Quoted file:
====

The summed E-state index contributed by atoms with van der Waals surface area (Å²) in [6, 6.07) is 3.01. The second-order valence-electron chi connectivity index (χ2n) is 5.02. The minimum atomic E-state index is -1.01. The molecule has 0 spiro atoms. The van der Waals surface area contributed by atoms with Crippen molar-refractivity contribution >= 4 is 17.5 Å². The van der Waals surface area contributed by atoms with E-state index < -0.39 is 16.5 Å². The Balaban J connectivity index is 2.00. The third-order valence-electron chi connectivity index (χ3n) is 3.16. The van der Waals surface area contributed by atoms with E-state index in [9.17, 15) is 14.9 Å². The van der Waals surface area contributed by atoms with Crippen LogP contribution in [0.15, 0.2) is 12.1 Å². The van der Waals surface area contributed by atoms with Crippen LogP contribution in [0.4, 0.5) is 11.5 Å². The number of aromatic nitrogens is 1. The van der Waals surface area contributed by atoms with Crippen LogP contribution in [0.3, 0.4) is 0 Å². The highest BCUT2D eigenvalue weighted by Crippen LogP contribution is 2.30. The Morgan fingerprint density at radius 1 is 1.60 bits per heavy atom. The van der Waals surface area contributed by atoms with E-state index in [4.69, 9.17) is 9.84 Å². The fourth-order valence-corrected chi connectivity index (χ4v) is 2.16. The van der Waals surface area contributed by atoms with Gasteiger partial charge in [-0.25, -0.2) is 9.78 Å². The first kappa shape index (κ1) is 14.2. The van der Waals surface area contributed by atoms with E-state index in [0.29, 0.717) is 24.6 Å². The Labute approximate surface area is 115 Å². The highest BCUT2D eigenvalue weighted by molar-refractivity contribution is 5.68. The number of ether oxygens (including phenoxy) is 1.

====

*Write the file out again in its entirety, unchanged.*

The summed E-state index contributed by atoms with van der Waals surface area (Å²) in [6, 6.07) is 3.01. The second-order valence-electron chi connectivity index (χ2n) is 5.02. The minimum atomic E-state index is -1.01. The molecule has 0 spiro atoms. The van der Waals surface area contributed by atoms with Crippen molar-refractivity contribution >= 4 is 17.5 Å². The van der Waals surface area contributed by atoms with E-state index < -0.39 is 16.5 Å². The Balaban J connectivity index is 2.00. The third-order valence-electron chi connectivity index (χ3n) is 3.16. The van der Waals surface area contributed by atoms with E-state index in [9.17, 15) is 14.9 Å². The van der Waals surface area contributed by atoms with Crippen LogP contribution in [0.15, 0.2) is 12.1 Å². The van der Waals surface area contributed by atoms with Crippen LogP contribution in [0.4, 0.5) is 11.5 Å². The number of aromatic nitrogens is 1. The van der Waals surface area contributed by atoms with Crippen LogP contribution in [0.3, 0.4) is 0 Å². The highest BCUT2D eigenvalue weighted by Crippen LogP contribution is 2.30. The Morgan fingerprint density at radius 1 is 1.60 bits per heavy atom. The van der Waals surface area contributed by atoms with E-state index in [4.69, 9.17) is 9.84 Å². The fourth-order valence-corrected chi connectivity index (χ4v) is 2.16. The van der Waals surface area contributed by atoms with Gasteiger partial charge in [-0.25, -0.2) is 9.78 Å². The first kappa shape index (κ1) is 14.2. The van der Waals surface area contributed by atoms with E-state index in [0.29, 0.717) is 24.6 Å². The Labute approximate surface area is 115 Å². The highest BCUT2D eigenvalue weighted by molar-refractivity contribution is 5.68. The number of ether oxygens (including phenoxy) is 1.